Athens’ finance minister, Yanis Varoufakis, says referendum or new election on fiscal policy is possible if deadlock remains
Racheting up the pressure ahead of a crucial meeting of his eurozone counterparts on Monday, the Greek finance minister, Yanis Varoufakis, said the leftist-led government would hold a plebiscite on fiscal policy if faced with deadlock.
“We are not attached to our posts. If needed, if we encounter implacability, we will resort to the Greek people either through elections or a referendum,” he told Italy’s Il Corriere della Sera in an interview on Sunday.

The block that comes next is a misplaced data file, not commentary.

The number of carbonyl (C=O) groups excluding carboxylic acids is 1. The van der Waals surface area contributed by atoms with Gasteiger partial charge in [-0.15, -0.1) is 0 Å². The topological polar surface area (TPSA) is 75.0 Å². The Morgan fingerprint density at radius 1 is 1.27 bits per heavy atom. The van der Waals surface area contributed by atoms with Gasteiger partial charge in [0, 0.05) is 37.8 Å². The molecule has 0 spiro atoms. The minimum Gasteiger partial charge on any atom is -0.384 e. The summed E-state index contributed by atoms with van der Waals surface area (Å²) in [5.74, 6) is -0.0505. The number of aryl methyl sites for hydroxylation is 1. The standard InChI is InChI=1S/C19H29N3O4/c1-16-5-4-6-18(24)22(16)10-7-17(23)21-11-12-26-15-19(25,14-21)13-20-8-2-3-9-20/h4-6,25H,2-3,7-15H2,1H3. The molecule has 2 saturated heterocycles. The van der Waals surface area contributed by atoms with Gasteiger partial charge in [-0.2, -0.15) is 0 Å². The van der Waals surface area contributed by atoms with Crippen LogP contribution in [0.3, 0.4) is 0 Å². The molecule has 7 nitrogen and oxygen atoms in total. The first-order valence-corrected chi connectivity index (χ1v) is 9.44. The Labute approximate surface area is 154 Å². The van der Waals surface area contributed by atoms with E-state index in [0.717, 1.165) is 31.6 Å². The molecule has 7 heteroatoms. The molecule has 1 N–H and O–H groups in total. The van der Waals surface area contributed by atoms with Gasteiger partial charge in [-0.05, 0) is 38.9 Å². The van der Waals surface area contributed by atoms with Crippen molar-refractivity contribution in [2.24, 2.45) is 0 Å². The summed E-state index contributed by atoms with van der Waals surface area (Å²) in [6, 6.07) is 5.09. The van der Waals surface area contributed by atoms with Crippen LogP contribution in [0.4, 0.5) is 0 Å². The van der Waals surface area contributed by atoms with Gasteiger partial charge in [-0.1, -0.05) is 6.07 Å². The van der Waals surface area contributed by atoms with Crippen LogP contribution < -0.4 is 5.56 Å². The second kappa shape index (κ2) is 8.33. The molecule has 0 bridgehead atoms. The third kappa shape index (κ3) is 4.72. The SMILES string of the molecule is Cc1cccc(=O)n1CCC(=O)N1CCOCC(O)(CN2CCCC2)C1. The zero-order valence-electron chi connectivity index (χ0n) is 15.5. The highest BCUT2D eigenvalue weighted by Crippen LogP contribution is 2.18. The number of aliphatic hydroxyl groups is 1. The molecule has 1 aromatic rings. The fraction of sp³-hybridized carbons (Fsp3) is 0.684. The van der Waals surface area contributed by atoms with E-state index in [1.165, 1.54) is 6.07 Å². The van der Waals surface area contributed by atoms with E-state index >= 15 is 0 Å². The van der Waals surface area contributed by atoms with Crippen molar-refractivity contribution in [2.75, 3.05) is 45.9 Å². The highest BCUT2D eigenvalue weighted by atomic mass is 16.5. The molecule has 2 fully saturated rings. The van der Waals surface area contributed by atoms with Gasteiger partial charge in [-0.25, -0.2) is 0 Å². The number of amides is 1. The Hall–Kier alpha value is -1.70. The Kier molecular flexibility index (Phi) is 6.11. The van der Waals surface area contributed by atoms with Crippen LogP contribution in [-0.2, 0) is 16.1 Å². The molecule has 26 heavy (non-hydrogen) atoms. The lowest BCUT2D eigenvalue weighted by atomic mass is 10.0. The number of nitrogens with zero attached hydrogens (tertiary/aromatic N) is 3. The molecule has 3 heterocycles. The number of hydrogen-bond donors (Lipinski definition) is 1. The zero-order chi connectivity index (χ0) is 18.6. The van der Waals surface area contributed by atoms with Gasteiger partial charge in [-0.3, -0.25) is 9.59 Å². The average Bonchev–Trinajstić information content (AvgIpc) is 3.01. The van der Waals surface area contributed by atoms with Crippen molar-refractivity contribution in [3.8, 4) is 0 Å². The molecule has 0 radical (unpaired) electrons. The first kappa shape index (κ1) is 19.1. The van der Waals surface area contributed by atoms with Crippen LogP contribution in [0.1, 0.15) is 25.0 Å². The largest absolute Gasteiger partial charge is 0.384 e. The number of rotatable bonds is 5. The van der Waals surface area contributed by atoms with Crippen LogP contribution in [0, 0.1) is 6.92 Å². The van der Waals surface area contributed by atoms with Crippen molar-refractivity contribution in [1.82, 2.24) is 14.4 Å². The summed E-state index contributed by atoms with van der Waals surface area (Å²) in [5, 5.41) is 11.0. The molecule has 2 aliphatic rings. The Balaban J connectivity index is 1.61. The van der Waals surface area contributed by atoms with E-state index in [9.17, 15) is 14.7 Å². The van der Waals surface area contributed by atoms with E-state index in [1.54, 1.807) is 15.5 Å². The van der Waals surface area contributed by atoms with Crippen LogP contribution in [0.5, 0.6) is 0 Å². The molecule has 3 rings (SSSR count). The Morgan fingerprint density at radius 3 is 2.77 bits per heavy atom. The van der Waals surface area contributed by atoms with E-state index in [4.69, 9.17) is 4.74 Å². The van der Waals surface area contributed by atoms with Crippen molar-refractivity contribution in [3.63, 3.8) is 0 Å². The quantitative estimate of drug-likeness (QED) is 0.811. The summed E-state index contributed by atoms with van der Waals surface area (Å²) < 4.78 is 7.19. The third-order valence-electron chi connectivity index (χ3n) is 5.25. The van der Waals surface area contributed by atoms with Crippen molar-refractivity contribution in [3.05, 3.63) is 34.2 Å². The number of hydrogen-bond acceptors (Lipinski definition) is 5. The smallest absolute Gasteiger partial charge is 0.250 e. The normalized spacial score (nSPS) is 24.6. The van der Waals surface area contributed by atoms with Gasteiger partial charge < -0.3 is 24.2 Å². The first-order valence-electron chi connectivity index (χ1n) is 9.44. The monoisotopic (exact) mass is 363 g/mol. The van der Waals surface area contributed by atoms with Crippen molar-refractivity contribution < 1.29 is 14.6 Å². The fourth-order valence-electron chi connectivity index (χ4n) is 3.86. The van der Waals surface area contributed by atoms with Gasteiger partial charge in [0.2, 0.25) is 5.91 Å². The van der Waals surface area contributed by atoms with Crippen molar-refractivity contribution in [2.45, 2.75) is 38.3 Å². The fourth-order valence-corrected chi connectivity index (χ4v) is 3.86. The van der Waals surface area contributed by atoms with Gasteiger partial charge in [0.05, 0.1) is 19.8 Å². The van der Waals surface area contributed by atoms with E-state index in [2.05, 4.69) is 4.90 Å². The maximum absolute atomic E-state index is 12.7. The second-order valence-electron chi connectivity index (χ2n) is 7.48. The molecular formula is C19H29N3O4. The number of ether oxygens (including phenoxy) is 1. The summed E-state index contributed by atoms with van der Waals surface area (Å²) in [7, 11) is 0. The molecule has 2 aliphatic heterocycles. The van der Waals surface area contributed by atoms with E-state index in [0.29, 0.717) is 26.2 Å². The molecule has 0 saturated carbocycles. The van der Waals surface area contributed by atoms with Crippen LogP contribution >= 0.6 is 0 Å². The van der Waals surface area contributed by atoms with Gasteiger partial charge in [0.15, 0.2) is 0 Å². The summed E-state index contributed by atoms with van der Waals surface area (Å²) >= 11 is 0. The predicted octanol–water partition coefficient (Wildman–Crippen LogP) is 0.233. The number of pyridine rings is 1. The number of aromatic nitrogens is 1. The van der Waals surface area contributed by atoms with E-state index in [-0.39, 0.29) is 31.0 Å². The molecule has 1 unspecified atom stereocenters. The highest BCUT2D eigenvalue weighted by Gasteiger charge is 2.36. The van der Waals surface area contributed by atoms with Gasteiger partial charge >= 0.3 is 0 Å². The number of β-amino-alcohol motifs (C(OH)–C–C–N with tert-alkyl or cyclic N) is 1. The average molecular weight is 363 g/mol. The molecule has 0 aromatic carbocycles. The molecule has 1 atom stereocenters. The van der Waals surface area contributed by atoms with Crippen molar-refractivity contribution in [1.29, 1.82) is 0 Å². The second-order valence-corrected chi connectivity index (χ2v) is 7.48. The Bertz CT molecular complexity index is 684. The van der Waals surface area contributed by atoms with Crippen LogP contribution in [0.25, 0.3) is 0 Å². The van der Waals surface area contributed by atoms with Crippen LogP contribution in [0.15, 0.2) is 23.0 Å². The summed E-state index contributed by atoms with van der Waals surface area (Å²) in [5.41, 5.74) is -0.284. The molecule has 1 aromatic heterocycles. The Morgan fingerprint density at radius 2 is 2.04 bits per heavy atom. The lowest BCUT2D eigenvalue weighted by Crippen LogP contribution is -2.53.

Varoufakis was the second high-ranking official in as many days to suggest the possibility of a referendum being held. On Saturday, Panos Kammenos, who heads the government’s junior partner in office, the small, rightwing Independent Greeks party, said such a ballot could be a “possible response” to protracted disagreement with creditor bodies propping up Greece’s debt-stricken economy.
Reforms have been set as a condition for unlocking a €7.2bn (£5.2bn) tranche of aid that Athens has yet to draw down from its €240bn bailout programme agreed with the EU, the European Central Bank (ECB) and the International Monetary Fund (IMF). With Greece shut out of capital markets, the disbursement is vital to meeting debt obligations.
Full article: Greece threatens new elections if eurozone rejects planned reforms (The Guardian)